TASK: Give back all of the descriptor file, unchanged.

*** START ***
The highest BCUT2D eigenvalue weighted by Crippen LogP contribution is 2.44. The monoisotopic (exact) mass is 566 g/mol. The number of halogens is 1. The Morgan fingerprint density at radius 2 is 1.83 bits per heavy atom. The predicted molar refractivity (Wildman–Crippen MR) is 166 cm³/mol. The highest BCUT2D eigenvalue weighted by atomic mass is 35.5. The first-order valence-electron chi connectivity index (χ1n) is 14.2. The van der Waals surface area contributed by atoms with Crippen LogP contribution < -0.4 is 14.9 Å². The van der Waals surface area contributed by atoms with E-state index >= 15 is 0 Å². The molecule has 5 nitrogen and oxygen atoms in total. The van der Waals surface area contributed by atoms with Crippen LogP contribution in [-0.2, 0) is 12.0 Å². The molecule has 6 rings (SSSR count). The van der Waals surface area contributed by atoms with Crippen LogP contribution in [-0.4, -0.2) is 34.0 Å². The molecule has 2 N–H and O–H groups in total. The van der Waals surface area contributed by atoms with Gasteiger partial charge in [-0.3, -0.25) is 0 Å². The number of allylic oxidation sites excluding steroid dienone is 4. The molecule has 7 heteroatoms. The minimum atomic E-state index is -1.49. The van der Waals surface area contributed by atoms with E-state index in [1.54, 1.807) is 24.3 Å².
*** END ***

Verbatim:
The highest BCUT2D eigenvalue weighted by Crippen LogP contribution is 2.44. The monoisotopic (exact) mass is 566 g/mol. The number of halogens is 1. The Morgan fingerprint density at radius 2 is 1.83 bits per heavy atom. The predicted molar refractivity (Wildman–Crippen MR) is 166 cm³/mol. The highest BCUT2D eigenvalue weighted by atomic mass is 35.5. The first-order valence-electron chi connectivity index (χ1n) is 14.2. The van der Waals surface area contributed by atoms with Crippen LogP contribution < -0.4 is 14.9 Å². The van der Waals surface area contributed by atoms with E-state index >= 15 is 0 Å². The molecule has 5 nitrogen and oxygen atoms in total. The van der Waals surface area contributed by atoms with Crippen LogP contribution in [-0.2, 0) is 12.0 Å². The molecule has 6 rings (SSSR count). The van der Waals surface area contributed by atoms with Crippen LogP contribution in [-0.4, -0.2) is 34.0 Å². The molecule has 2 N–H and O–H groups in total. The van der Waals surface area contributed by atoms with Gasteiger partial charge in [-0.3, -0.25) is 0 Å². The number of allylic oxidation sites excluding steroid dienone is 4. The molecule has 7 heteroatoms. The minimum atomic E-state index is -1.49. The van der Waals surface area contributed by atoms with E-state index in [1.54, 1.807) is 24.3 Å².